You don’t need special punches. I use a regular nail just big enough to punch holes in the bottom from inside the can (I do this so the lanterns I make can hang outside even when it rains). The point of the nail is square so the hole becomes a perfect little square. Not that this really matters – one doesn’t really look that close, as it’s the combination of several holes that makes up the pretty pattern.

      So. A hammer and a nail is really all you need. And a bit of a plank or board to do the hammering on so you don’t ruin your furniture.

      Another tip for making tin can lanterns: Fill the can 1/4 with fine gravel to weigh it down before putting in the candle. Gravel size must be bigger than the drainage holes you’ve made, of course.

      Yet another tip: When filling the can with water for freezing, fill it with sand to the brim first, *then* add water. It takes a lot less water, and therefore a lot less time to freeze this way. Let melt in a bowl so you can reuse the sand.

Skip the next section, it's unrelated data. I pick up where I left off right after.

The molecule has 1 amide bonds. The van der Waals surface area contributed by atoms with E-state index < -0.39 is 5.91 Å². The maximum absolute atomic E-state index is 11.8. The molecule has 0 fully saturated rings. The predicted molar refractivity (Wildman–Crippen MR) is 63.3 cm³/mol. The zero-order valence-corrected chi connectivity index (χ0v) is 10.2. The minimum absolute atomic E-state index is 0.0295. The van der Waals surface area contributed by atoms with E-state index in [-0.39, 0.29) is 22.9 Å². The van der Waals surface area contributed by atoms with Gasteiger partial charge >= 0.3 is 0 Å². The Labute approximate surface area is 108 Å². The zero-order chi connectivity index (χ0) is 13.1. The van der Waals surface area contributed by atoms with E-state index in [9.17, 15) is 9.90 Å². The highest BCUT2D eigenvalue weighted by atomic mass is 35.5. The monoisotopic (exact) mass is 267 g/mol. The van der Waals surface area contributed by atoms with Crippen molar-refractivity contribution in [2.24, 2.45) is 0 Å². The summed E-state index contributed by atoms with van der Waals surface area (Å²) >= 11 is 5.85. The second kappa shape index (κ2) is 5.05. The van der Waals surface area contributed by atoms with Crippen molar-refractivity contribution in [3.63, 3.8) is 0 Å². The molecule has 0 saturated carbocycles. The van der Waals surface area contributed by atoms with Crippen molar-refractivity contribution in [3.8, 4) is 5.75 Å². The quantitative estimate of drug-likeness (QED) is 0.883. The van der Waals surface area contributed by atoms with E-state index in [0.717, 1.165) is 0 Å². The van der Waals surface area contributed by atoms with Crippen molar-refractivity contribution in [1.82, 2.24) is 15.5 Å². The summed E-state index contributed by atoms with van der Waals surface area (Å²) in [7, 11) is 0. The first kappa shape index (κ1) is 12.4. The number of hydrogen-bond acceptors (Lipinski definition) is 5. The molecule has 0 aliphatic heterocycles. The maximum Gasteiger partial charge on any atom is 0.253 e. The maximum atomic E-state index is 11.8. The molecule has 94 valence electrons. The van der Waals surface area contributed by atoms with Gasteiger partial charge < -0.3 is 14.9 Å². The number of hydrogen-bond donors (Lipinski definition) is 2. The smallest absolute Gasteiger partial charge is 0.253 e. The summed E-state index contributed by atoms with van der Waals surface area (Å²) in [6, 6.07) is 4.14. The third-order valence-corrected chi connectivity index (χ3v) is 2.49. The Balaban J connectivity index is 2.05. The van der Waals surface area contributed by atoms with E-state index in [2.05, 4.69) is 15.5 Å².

20. Pat says:

    I use regular food cans to melt wax for making dipped candles. I save wax from used candles and add to the can until there’s enough, then set the can in a cast iron skillet and heat slowly until it’s melted. Tie a wick to a pencil or stick and dip into the wax, letting it cool completely between dips until you have a candle.

  21. Kara says:

    Attach clothes pins around the sides so it covers all the sharp edges. Can be used as a pencil holder or planter. Very cute with cat food cans, but would work for this project too!

  22. san says:

    Does anyone know of a specific blow torch that can be used to “cut through” used food cans?